Apple will release a netbook this October that sells for about $US800 and sports a 9.7-in. screen, a Taiwanese news site has reported.
Talk of an Apple netbook isn't new, but the details from the story in today's InfoTimes fit the vision that analysts like Technology Business Research's Ezra Gottheil have had for nearly a year. (A translation of the original Chinese was posted by a commenter on MacRumors.)
"The screen size, the fact that it will be a touch screen, is pretty much along the route I think Apple should take," said Gottheil. "The price point, though, is pretty high if Apple wants to do with [a netbook] what I think it wants to do.
"But then, Apple has never been above squeezing early adopters," Gottheil added.
According to InfoTimes, Apple has placed orders with three Taiwanese electronics manufacturers -- Dynapack International Technology, Foxconn and Wintek -- for components that will be assembled into a netbook. Wintek, said InfoTimes, will produce the 9.7-in. touch screens. Foxconn is a contract netbook and notebook maker, and it will be the primary manufacturer for Apple's netbook.
This isn't the first time that talk of an Apple netbook has fingered Wintek as a possible supplier. Last March, the Dow Jones financial news service reported that Wintek was working with Apple and another major netbook/notebook maker, Quanta Computer, on a netbook. At the time, Dow Jones said that the netbook would sport a Wintek touch screen in the 9.7-to-10-in. range, and launch later in the year.
InfoTimes's report of an October release sounds right to Gottheil. "That's in the right time frame if they want to sell a lot before the end of the year," he said, referring to the holiday selling season that starts the following month.
But if Apple is thinking of selling something without a keyboard, Gottheil thinks Apple's off its rocker. "A keyboard is fairly important to this," he argued. "Maybe not included with it, but one has to be able to connect one to it. Maybe Apple even sells it separately."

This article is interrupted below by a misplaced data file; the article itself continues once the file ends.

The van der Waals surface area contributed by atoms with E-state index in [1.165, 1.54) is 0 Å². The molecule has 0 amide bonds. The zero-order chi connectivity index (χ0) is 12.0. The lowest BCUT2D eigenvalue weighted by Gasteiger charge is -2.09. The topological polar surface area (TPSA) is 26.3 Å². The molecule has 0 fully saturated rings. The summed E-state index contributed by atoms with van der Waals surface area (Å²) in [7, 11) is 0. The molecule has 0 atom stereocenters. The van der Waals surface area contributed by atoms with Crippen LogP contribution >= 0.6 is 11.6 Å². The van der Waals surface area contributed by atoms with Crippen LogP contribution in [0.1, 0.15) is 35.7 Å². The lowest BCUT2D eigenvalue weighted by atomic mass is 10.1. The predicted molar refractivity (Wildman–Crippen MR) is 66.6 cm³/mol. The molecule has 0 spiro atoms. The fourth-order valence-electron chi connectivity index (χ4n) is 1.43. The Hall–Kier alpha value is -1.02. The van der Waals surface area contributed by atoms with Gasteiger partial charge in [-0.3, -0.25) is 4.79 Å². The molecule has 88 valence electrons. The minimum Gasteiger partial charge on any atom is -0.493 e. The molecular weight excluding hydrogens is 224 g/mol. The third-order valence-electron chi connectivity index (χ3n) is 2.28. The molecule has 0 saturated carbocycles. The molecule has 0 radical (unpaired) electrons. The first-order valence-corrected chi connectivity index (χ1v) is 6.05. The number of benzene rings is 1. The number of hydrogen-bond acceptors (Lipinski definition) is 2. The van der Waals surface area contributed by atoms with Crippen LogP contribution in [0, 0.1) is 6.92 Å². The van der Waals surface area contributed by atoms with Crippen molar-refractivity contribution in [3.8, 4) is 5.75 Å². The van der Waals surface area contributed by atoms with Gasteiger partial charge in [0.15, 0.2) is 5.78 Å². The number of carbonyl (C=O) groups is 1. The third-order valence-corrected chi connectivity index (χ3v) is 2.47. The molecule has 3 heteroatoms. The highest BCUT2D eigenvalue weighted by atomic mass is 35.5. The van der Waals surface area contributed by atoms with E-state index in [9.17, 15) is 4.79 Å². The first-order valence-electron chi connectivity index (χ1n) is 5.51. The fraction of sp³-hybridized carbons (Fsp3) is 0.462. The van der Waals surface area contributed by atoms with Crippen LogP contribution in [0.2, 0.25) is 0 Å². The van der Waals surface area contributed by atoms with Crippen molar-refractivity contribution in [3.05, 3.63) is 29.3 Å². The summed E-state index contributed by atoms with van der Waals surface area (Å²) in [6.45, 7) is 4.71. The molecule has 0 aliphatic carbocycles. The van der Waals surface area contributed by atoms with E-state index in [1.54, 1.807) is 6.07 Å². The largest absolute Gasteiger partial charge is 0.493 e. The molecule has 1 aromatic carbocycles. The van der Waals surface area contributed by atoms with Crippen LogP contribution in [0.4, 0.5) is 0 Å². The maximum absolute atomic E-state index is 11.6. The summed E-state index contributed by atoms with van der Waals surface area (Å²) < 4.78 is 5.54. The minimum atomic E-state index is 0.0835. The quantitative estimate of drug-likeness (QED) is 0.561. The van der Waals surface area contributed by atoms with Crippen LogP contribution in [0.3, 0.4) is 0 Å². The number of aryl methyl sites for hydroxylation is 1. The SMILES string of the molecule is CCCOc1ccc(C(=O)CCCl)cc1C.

Gottheil also took issue with the idea that this would be a challenger to the far-cheaper netbooks now powered by Windows, and which Google Inc. has in its sights with Chrome OS. "Think of this not as a PC, but as a device, as an appliance that can do the things netbooks do, like checking e-mail and browsing the Web. But you don't compare it to a netbook."
It's not the screen size -- at 9.7-in., Apple's would be identical to the screen in Amazon.com Inc.'s second-generation e-reader, Kindle DX -- that defines what Gottheil sees as category separate from netbooks. Instead, it's how Apple will encircle the device with its own ecosystem wall, as it has with the iPhone.
"I think this will use something more like the iPhone operating system than the Mac OS [on a notebook]," Gottheil said. "and it will have something like the [iPhone's] App Store." The latter, he speculated, is important to Apple not so much to make money -- it currently takes a 30 per cent cut of all App Store revenue -- but because of the control it gives the company over what goes on an $US800 "netbook."
"Having that control is really important to them," said Gottheil, "especially as a way to cut off any security problems. They would not want to ever see a virus on something like this."
But Gottheil was sticking to his "iPod on steroids" vision of whatever Apple introduces to fill the gap between the top-end iPhone and the low-end MacBook Pro. "That's more likely, I think, than a traditional netbook," he said. "Even outside of Apple, this has to happen. PCs, even Macs, are a combination of a professional tool and a hobbyist's device."